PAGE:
Switzerland, for the EIG, expressed concern that only one element of the transparency framework has been discussed because of time constraints and urged a balanced allocation of time.
The EU said there is no “dramatic difference” in the pace at which agenda items are advancing.
AOSIS called for more technical work before COP 23 and suggested the Co-Facilitators produce informal notes including a skeleton of the main headings of possible COP 24 decisions. Guatemala, for AILAC, called for a continued focus on the possible headings of draft text.
Australia, for the UMBRELLA GROUP, welcomed updates from other bodies to highlight linkages with APA work.Ethiopia, for the LDCs, with TURKEY, called for joint discussions between APA and the other subsidiary bodies. URUGUAY, also for ARGENTINA and BRAZIL, urged addressing inter-linkages within APA items.
Co-Chair Baashan said the Co-Chairs would prepare draft conclusions for consideration by parties on Tuesday.
FURTHER GUIDANCE IN RELATION TO THE MITIGATION SECTION OF DECISION 1/CP.21: Gertraud Wollansky (Austria) co-facilitated. Many parties supported using elements on information to be provided by parties communicating their NDCs contained in paragraph 27 of decision 1/CP.21. On scope, several developed country parties and groups, opposed by several developing country groups, argued this item is confined to mitigation. On differentiation, several parties distinguished between information to be provided by developed country parties and flexibility to be accorded to developing countries. Some opposed, saying differentiation is already operational through the nationally-determined nature of NDCs. On purpose, parties urged enhancing understanding of what other parties will do, aggregating information to track progress, and assessing available MOI.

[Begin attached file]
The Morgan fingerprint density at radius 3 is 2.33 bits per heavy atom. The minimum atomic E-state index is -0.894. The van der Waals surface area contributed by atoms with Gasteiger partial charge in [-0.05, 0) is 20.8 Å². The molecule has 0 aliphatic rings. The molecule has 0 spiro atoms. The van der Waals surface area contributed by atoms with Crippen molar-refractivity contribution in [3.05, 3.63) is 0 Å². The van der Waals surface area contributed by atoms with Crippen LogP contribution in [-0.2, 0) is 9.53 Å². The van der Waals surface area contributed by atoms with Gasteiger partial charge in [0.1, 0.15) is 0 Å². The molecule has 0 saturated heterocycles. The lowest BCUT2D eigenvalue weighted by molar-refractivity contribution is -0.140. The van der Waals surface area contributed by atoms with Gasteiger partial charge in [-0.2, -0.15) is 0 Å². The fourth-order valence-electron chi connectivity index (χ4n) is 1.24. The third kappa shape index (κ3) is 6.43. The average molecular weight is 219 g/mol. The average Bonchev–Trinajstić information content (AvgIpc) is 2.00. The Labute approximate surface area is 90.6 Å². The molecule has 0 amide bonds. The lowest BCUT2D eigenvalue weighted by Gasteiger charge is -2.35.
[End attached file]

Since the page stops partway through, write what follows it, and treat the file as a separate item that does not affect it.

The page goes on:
ADAPTATION COMMUNICATIONS: Co-Facilitator Nicolas Zambrano Sanchez (Ecuador) suggested focusing on the purpose of adaptation communications. A developing country group submitted initial proposals including: communicating adaptation actions and plans; recognizing adaptation efforts; enhancing adaptation action and support; achieving the global adaptation goal; and raising the profile of adaptation and promoting its parity with mitigation. Another party offered collated results from the pre-sessional workshop: enhancing the profile of adaptation; recognizing adaptation efforts; enhancing implementation and progress toward the global adaptation goal; facilitating learning, cooperation and support; and communicating priorities, implementation and support means, plans and actions. Discussions will continue.